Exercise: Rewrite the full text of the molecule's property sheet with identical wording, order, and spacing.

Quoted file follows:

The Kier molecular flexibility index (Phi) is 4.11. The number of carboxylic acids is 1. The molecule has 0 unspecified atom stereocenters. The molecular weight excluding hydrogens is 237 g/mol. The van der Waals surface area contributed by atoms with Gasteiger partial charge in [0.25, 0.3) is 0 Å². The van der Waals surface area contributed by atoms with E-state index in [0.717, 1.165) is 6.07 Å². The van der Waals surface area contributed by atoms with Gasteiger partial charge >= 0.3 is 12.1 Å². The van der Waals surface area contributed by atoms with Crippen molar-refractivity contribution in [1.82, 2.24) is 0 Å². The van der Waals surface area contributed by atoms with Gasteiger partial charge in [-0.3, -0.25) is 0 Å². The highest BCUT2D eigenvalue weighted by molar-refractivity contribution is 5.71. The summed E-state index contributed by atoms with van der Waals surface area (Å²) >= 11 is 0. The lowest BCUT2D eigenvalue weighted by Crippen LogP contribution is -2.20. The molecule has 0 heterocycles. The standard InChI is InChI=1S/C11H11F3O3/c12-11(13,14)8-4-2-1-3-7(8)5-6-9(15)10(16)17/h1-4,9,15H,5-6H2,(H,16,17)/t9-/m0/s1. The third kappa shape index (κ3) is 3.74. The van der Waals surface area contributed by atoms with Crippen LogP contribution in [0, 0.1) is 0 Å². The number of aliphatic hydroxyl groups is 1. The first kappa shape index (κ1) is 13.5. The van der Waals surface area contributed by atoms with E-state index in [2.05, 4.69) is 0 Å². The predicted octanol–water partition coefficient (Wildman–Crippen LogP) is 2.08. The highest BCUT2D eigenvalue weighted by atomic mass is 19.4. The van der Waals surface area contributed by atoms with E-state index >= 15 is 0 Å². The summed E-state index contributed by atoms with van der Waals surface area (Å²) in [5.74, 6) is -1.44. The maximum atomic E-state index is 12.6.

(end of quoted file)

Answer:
The Kier molecular flexibility index (Phi) is 4.11. The number of carboxylic acids is 1. The molecule has 0 unspecified atom stereocenters. The molecular weight excluding hydrogens is 237 g/mol. The van der Waals surface area contributed by atoms with Gasteiger partial charge in [0.25, 0.3) is 0 Å². The van der Waals surface area contributed by atoms with E-state index in [0.717, 1.165) is 6.07 Å². The van der Waals surface area contributed by atoms with Gasteiger partial charge >= 0.3 is 12.1 Å². The van der Waals surface area contributed by atoms with Crippen molar-refractivity contribution in [1.82, 2.24) is 0 Å². The van der Waals surface area contributed by atoms with Gasteiger partial charge in [-0.3, -0.25) is 0 Å². The highest BCUT2D eigenvalue weighted by molar-refractivity contribution is 5.71. The summed E-state index contributed by atoms with van der Waals surface area (Å²) >= 11 is 0. The lowest BCUT2D eigenvalue weighted by Crippen LogP contribution is -2.20. The molecule has 0 heterocycles. The standard InChI is InChI=1S/C11H11F3O3/c12-11(13,14)8-4-2-1-3-7(8)5-6-9(15)10(16)17/h1-4,9,15H,5-6H2,(H,16,17)/t9-/m0/s1. The third kappa shape index (κ3) is 3.74. The van der Waals surface area contributed by atoms with Crippen LogP contribution in [0, 0.1) is 0 Å². The number of aliphatic hydroxyl groups is 1. The first kappa shape index (κ1) is 13.5. The van der Waals surface area contributed by atoms with E-state index in [2.05, 4.69) is 0 Å². The predicted octanol–water partition coefficient (Wildman–Crippen LogP) is 2.08. The highest BCUT2D eigenvalue weighted by atomic mass is 19.4. The van der Waals surface area contributed by atoms with E-state index >= 15 is 0 Å². The summed E-state index contributed by atoms with van der Waals surface area (Å²) in [5.74, 6) is -1.44. The maximum atomic E-state index is 12.6.